Article By: Maria Tucker, MPH, RDN, LDN, CDCES
Maria Tucker is a Registered Dietitian and Certified Diabetes Educator with over 20 years of experience assisting patients with diabetes, obesity, and nutrition-related conditions. Maria is also the Founder of MyBiyaya.com, a site dedicated to healthy recipes and kitchen shortcuts.
You’ve probably seen posts on Instagram or TikTok showing food trends and wondered, “Is this something I should try?” There are so many articles, blogs, and posts online about new foods to explore this year. Some foods are definitely worth trying, but others should be avoided because they may cause gastrointestinal side effects and/or are too high in fat, sugar, or calories.
Here are a few must-try foods to expand your palate and prevent burnout from eating the same meals over and over.
1) Mushrooms. One of just a few natural food sources of vitamin D, the many edible types of fungi available to us can be fun to cook with. Pass on the usual button or baby bella mushrooms and instead go for the more exotic mushrooms such as “hen of the woods”, oyster, shitake, porcini, morel, enoki, or maitake mushrooms to name a few. Exposing mushrooms to the sun’s UV rays activates the vitamin D inside, which is similar to what happens when you expose your skin to sunlight. Sauté mushrooms along with other veggies for a delicious stir-fry, or chop and add them to omelets and soups. Mushrooms are high in fiber and contain vitamins B6, B12, and C as well as selenium.
2) Ube. A bright purple-colored yam from the Philippines, this root vegetable is quite unappealing to look at but loaded with nutrients including fiber, potassium, vitamin C, and vitamin A. They contain anthocyanins, powerful antioxidant compounds, which gives them their distinct bright purple color. Anthocyanins have been shown in studies to help reduce inflammation and lower high blood pressure. Bake ube just like you would a sweet potato, mash it, and substitute it for white potato. Ube is tasty when cut up in chunks and roasted with a little olive oil, garlic powder, and sea salt.
3) Tinned fish. What is tinned fish, you ask? Think sardines, mackerel, tuna, anchovies, even crab meat, oysters, and mussels. To be considered tinned fish, the seafood (usually cooked in oil and salted) is packed and sealed in tin cans. This trendy food has been around for years and is inexpensive and shelf-stable. Tinned fish is loaded with protein, calcium, vitamin D, selenium, and the omega-3 fatty acids, eicosapentaenoic acid (EPA) and docosahexaenoic acid (DHA), which have been linked to cognitive and heart health. Tinned fish can be added as filling in omelets for breakfast, added to stir-fried veggies, and used as an appetizer or part of a charcuterie board.
4) Seaweed. Most of us are familiar with seaweed that washes on the shores at the beach or the paper-thin black wrapper on your favorite sushi. We don’t usually think of seaweed as a healthy food, but in recent years, seaweed has gained popularity as a low calorie, high fiber food. The term seaweed refers to different types of algae and marine plants. Algae that comes from the sea is edible while algae that forms in lakes and rivers can be toxic! Seaweed comes in red, blue-green, green, and brown colors.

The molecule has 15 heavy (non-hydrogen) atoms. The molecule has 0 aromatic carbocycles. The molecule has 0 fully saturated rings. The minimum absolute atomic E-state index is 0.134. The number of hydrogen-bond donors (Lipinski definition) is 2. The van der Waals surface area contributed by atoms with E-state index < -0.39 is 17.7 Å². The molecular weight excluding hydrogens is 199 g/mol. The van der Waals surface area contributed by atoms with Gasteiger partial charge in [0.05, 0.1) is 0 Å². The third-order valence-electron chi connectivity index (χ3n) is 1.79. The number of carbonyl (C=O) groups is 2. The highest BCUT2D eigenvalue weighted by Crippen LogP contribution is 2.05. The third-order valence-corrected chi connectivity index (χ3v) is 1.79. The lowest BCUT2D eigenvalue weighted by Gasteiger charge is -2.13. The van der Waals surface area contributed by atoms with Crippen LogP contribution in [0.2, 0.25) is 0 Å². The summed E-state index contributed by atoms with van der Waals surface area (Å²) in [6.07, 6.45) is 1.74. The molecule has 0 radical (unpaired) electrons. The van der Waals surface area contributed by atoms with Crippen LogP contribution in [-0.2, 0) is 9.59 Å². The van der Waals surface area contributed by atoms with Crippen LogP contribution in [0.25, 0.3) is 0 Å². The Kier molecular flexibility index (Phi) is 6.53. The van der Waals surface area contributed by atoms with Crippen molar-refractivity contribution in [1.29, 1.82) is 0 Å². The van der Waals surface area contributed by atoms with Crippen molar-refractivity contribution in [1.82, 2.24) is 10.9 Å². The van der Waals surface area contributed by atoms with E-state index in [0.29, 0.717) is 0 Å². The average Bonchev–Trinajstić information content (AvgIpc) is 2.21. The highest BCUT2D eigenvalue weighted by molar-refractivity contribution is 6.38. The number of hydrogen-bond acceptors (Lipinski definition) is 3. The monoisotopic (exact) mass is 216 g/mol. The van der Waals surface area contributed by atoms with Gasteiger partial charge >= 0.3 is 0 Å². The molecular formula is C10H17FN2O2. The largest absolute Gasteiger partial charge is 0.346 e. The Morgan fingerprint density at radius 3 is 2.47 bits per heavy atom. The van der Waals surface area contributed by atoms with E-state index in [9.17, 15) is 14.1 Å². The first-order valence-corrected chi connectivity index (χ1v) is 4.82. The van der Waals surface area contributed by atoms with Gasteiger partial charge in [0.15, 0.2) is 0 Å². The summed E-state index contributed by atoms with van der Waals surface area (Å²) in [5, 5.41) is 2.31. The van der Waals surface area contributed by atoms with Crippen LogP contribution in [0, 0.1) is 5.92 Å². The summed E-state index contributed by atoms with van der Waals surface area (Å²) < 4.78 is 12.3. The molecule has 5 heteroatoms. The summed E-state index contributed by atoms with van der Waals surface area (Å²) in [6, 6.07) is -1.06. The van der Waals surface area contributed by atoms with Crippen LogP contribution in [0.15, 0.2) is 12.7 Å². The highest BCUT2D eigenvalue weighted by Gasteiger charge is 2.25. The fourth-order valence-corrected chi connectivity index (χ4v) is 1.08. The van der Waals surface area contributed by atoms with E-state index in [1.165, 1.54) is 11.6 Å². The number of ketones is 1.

Kelp is a popular type of seaweed used as crispy snacks. Other seaweed types include nori (think sushi wrapper), sea lettuce, arame, and dulse. Seaweed is a popular ingredient in Asian cuisine, especially Japanese and Chinese cuisine, and is a versatile ingredient in many dishes. Seaweed is rich in nutrients such as iodine, B vitamins, copper, and iron. You can find fresh seaweed in natural food stores and Asian grocery stores. Seaweed snacks are available in some local grocery stores and big box stores such as Costco and BJ’s.
5) Yaupon tea. This tea is an ancient beverage, thought to have been brewed by native Americans over 1,000 years ago. It comes from a little evergreen tree or bush which grows in the southern coastal regions of the United States. It is slightly caffeinated, about the same amount of caffeine in green tea, but can be made stronger. It provides an energizing kick but without the crash that coffee can cause. Yaupon tea leaves are available online on Amazon or other websites dedicated to promoting and selling this native American tea.
6) Bambara groundnut milk. This milk is made from the bambara groundnut, a legume that is packed with more fiber and protein than oat or almond milk and native to West Africa. This non-dairy milk also contains iron, calcium, vitamin B12, and vitamin D. Look for bambara groundnut milk on Amazon or on what-if.foods.com.
Eating healthy to lose weight can become monotonous and boring if you don’t explore new foods... Don’t get “stuck in a rut”! Try out these new food trends and enjoy!
BariMelts provides general recommendations, not to be construed as medical advice. Please consult your doctor.